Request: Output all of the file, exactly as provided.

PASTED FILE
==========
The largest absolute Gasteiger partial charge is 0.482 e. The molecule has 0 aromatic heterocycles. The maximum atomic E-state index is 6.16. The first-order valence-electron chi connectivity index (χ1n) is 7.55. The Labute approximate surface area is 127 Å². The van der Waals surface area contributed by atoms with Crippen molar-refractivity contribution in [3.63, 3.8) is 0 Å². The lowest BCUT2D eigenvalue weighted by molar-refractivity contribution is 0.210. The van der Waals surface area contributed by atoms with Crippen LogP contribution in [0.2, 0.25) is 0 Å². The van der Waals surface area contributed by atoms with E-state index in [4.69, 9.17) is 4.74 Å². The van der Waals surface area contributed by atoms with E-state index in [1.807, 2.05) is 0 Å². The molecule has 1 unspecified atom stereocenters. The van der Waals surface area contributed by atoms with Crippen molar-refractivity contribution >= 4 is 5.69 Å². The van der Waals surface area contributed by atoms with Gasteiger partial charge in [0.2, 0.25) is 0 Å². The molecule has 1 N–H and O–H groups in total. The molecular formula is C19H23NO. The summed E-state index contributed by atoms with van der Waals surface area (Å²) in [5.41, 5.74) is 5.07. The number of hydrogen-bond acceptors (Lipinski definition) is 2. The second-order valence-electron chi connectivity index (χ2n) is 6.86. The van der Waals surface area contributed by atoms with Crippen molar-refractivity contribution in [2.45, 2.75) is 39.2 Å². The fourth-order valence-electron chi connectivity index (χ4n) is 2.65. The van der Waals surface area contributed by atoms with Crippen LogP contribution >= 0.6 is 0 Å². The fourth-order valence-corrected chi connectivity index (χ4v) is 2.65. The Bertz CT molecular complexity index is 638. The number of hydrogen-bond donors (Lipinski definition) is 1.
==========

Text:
The largest absolute Gasteiger partial charge is 0.482 e. The molecule has 0 aromatic heterocycles. The maximum atomic E-state index is 6.16. The first-order valence-electron chi connectivity index (χ1n) is 7.55. The Labute approximate surface area is 127 Å². The van der Waals surface area contributed by atoms with Crippen molar-refractivity contribution in [3.63, 3.8) is 0 Å². The lowest BCUT2D eigenvalue weighted by molar-refractivity contribution is 0.210. The van der Waals surface area contributed by atoms with Crippen LogP contribution in [0.2, 0.25) is 0 Å². The van der Waals surface area contributed by atoms with E-state index in [4.69, 9.17) is 4.74 Å². The van der Waals surface area contributed by atoms with E-state index in [1.807, 2.05) is 0 Å². The molecule has 1 unspecified atom stereocenters. The van der Waals surface area contributed by atoms with Crippen molar-refractivity contribution >= 4 is 5.69 Å². The van der Waals surface area contributed by atoms with Gasteiger partial charge in [0.2, 0.25) is 0 Å². The molecule has 1 N–H and O–H groups in total. The molecular formula is C19H23NO. The summed E-state index contributed by atoms with van der Waals surface area (Å²) in [5.41, 5.74) is 5.07. The number of hydrogen-bond acceptors (Lipinski definition) is 2. The second-order valence-electron chi connectivity index (χ2n) is 6.86. The van der Waals surface area contributed by atoms with Crippen molar-refractivity contribution in [2.45, 2.75) is 39.2 Å². The fourth-order valence-electron chi connectivity index (χ4n) is 2.65. The van der Waals surface area contributed by atoms with Crippen LogP contribution >= 0.6 is 0 Å². The fourth-order valence-corrected chi connectivity index (χ4v) is 2.65. The Bertz CT molecular complexity index is 638. The number of hydrogen-bond donors (Lipinski definition) is 1.